Vendors often ask me, "What is it that prompts a storage manager to buy a new product for his storage network?" While I don't profess to know and understand why each one buys a product, a good place to start is by understanding why storage managers do not introduce new products into their storage-area network environment.
Storage managers do have an interest in lowering their organizations' costs, exploring new technologies or improving efficiencies. However, their role is akin to the guy who manages your local utility operations. If everything operates as it is supposed to, he is doing his job. If he takes a chance and then something breaks, guess who ends up on the chopping block?
Yet the challenges go beyond that for storage managers. Managing SANs where you have complete control over purchasing decisions, implementations and operations is difficult enough. The tools that track what servers are where, how the SAN is growing, who is using what and where the data resides are still costly to deploy and require dedicated people to manage the tools and interpret the data.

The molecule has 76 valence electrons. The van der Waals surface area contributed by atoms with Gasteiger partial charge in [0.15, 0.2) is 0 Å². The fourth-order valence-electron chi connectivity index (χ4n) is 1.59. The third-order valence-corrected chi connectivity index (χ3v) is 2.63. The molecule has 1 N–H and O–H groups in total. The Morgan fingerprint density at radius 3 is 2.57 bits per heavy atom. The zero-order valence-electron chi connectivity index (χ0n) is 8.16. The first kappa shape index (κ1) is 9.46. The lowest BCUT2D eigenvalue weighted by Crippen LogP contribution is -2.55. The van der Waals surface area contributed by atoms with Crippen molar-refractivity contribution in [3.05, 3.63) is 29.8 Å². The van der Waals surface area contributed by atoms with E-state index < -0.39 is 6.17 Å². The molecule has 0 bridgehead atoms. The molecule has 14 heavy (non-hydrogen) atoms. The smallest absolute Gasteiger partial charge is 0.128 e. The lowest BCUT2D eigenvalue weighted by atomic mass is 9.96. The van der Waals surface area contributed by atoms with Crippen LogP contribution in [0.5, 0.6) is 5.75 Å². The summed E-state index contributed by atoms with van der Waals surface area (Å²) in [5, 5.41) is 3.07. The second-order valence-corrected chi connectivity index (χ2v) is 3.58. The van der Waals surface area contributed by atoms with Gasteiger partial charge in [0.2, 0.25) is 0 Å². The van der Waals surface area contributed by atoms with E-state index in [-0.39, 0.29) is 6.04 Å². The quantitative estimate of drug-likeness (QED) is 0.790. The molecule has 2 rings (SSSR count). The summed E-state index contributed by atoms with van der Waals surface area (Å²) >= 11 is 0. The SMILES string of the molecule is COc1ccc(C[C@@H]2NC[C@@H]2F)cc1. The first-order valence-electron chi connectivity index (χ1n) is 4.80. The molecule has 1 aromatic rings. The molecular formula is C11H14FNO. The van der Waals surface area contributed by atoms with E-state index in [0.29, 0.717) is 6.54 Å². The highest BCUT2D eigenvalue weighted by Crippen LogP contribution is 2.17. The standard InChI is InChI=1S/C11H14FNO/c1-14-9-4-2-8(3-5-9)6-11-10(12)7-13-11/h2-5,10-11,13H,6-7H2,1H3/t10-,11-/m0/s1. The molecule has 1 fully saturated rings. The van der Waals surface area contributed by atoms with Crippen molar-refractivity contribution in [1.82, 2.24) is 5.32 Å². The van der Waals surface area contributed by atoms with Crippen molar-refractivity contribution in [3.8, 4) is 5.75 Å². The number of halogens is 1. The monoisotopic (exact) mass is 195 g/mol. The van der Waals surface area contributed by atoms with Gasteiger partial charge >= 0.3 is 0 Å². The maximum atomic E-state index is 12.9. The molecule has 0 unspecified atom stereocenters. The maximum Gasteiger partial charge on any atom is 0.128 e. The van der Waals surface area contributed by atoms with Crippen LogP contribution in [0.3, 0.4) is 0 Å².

Unfortunately, that is only a small part of the equation. Rapidly changing storage technologies, corporate consolidations and acquisitions, and other managers with storage purchasing authority all contribute to an environment where control is low and the expectations high. Then, if they do keep all the balls in the air, no one appreciates it.
So to reach storage managers, start slow, understand their environment and identify where risks are low and paybacks are high.
With new products come new risks, and with storage managers having little to gain from climbing out on a ledge, vendors need to first make sure that they have done all they can do to ensure their customer experiences a safe landing.
Jerome Wendt is a storage engineer and storage analyst